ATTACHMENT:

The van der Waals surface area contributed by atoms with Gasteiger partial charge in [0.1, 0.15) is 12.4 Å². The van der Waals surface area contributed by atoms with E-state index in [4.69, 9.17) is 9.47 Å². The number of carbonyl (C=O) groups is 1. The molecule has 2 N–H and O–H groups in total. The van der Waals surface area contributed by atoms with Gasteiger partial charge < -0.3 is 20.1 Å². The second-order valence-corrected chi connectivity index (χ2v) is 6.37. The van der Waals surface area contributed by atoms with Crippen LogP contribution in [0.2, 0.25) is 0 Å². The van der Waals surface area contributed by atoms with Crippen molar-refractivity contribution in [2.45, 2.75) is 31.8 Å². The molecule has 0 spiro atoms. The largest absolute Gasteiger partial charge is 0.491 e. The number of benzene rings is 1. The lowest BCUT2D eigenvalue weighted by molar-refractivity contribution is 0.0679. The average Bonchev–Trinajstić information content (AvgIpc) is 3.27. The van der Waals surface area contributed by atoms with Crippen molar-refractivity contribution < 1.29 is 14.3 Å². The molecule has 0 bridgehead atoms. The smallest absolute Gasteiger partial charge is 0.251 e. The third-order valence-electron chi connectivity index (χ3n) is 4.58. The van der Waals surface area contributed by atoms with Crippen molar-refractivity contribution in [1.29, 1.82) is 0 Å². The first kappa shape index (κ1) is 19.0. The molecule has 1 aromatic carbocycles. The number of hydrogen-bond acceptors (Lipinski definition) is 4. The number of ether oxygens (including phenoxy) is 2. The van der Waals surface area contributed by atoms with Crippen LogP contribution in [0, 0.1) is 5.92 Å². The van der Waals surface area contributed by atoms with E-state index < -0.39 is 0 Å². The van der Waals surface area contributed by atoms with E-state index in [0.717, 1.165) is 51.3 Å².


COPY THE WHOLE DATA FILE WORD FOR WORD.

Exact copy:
The van der Waals surface area contributed by atoms with Gasteiger partial charge in [0.1, 0.15) is 12.4 Å². The van der Waals surface area contributed by atoms with E-state index in [4.69, 9.17) is 9.47 Å². The number of carbonyl (C=O) groups is 1. The molecule has 2 N–H and O–H groups in total. The van der Waals surface area contributed by atoms with Gasteiger partial charge < -0.3 is 20.1 Å². The second-order valence-corrected chi connectivity index (χ2v) is 6.37. The van der Waals surface area contributed by atoms with Crippen LogP contribution in [0.2, 0.25) is 0 Å². The van der Waals surface area contributed by atoms with Crippen molar-refractivity contribution in [2.45, 2.75) is 31.8 Å². The molecule has 0 spiro atoms. The largest absolute Gasteiger partial charge is 0.491 e. The number of benzene rings is 1. The lowest BCUT2D eigenvalue weighted by molar-refractivity contribution is 0.0679. The average Bonchev–Trinajstić information content (AvgIpc) is 3.27. The van der Waals surface area contributed by atoms with Crippen molar-refractivity contribution < 1.29 is 14.3 Å². The molecule has 0 bridgehead atoms. The smallest absolute Gasteiger partial charge is 0.251 e. The third-order valence-electron chi connectivity index (χ3n) is 4.58. The van der Waals surface area contributed by atoms with Crippen molar-refractivity contribution in [1.29, 1.82) is 0 Å². The first kappa shape index (κ1) is 19.0. The molecule has 1 aromatic carbocycles. The number of hydrogen-bond acceptors (Lipinski definition) is 4. The number of ether oxygens (including phenoxy) is 2. The van der Waals surface area contributed by atoms with Crippen LogP contribution in [0, 0.1) is 5.92 Å². The van der Waals surface area contributed by atoms with E-state index < -0.39 is 0 Å². The van der Waals surface area contributed by atoms with E-state index in [0.717, 1.165) is 51.3 Å².